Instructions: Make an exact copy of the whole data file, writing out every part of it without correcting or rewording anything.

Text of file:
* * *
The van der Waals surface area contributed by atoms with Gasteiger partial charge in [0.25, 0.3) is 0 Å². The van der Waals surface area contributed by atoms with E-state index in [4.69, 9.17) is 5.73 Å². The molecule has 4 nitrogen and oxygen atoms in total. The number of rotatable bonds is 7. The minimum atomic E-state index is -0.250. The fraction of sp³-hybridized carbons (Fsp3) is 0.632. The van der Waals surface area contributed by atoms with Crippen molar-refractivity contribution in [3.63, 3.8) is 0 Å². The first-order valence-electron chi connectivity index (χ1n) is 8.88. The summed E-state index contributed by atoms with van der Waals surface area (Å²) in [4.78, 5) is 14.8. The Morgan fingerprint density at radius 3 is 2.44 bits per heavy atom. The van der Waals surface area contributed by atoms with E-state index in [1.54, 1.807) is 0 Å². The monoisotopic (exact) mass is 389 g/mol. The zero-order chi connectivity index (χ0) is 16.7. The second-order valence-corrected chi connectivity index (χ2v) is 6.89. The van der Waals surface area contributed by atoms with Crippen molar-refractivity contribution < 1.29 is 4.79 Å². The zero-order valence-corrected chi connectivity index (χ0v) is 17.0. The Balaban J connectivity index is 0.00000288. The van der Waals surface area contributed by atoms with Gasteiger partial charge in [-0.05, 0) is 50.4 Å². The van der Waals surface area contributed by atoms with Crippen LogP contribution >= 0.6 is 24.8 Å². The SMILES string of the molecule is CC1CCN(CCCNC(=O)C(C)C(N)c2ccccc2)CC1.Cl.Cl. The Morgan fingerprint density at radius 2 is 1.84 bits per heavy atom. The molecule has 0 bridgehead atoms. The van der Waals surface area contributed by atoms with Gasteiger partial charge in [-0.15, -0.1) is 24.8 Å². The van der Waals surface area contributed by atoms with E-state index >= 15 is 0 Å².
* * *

The van der Waals surface area contributed by atoms with Gasteiger partial charge in [0.25, 0.3) is 0 Å². The van der Waals surface area contributed by atoms with E-state index in [4.69, 9.17) is 5.73 Å². The molecule has 4 nitrogen and oxygen atoms in total. The number of rotatable bonds is 7. The minimum atomic E-state index is -0.250. The fraction of sp³-hybridized carbons (Fsp3) is 0.632. The van der Waals surface area contributed by atoms with Crippen molar-refractivity contribution in [3.63, 3.8) is 0 Å². The first-order valence-electron chi connectivity index (χ1n) is 8.88. The summed E-state index contributed by atoms with van der Waals surface area (Å²) in [4.78, 5) is 14.8. The Morgan fingerprint density at radius 3 is 2.44 bits per heavy atom. The van der Waals surface area contributed by atoms with E-state index in [1.54, 1.807) is 0 Å². The monoisotopic (exact) mass is 389 g/mol. The zero-order chi connectivity index (χ0) is 16.7. The second-order valence-corrected chi connectivity index (χ2v) is 6.89. The van der Waals surface area contributed by atoms with Crippen molar-refractivity contribution < 1.29 is 4.79 Å². The zero-order valence-corrected chi connectivity index (χ0v) is 17.0. The Balaban J connectivity index is 0.00000288. The van der Waals surface area contributed by atoms with Gasteiger partial charge in [-0.05, 0) is 50.4 Å². The van der Waals surface area contributed by atoms with Crippen LogP contribution >= 0.6 is 24.8 Å². The SMILES string of the molecule is CC1CCN(CCCNC(=O)C(C)C(N)c2ccccc2)CC1.Cl.Cl. The Morgan fingerprint density at radius 2 is 1.84 bits per heavy atom. The molecule has 0 bridgehead atoms. The van der Waals surface area contributed by atoms with Gasteiger partial charge in [-0.15, -0.1) is 24.8 Å². The van der Waals surface area contributed by atoms with E-state index >= 15 is 0 Å².